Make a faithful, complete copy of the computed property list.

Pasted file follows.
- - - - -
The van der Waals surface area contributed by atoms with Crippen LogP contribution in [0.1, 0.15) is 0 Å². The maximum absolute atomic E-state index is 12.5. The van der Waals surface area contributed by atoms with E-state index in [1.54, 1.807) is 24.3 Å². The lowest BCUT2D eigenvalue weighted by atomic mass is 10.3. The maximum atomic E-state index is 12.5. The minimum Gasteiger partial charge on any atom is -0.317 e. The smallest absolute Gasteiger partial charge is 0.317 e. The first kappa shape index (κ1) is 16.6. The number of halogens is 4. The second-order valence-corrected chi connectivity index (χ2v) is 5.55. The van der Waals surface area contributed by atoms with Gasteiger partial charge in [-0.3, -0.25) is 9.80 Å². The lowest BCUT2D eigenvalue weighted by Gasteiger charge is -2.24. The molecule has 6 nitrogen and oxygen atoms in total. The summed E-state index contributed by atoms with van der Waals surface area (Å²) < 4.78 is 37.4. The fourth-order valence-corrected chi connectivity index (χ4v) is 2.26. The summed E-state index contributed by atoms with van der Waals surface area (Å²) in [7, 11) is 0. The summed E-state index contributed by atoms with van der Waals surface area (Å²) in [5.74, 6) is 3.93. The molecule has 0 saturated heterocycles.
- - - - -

The van der Waals surface area contributed by atoms with Crippen LogP contribution in [0.1, 0.15) is 0 Å². The maximum absolute atomic E-state index is 12.5. The van der Waals surface area contributed by atoms with E-state index in [1.54, 1.807) is 24.3 Å². The lowest BCUT2D eigenvalue weighted by atomic mass is 10.3. The maximum atomic E-state index is 12.5. The minimum Gasteiger partial charge on any atom is -0.317 e. The smallest absolute Gasteiger partial charge is 0.317 e. The first kappa shape index (κ1) is 16.6. The number of halogens is 4. The second-order valence-corrected chi connectivity index (χ2v) is 5.55. The van der Waals surface area contributed by atoms with Gasteiger partial charge in [-0.3, -0.25) is 9.80 Å². The lowest BCUT2D eigenvalue weighted by Gasteiger charge is -2.24. The molecule has 6 nitrogen and oxygen atoms in total. The summed E-state index contributed by atoms with van der Waals surface area (Å²) < 4.78 is 37.4. The fourth-order valence-corrected chi connectivity index (χ4v) is 2.26. The summed E-state index contributed by atoms with van der Waals surface area (Å²) in [7, 11) is 0. The summed E-state index contributed by atoms with van der Waals surface area (Å²) in [5.74, 6) is 3.93. The molecule has 0 saturated heterocycles.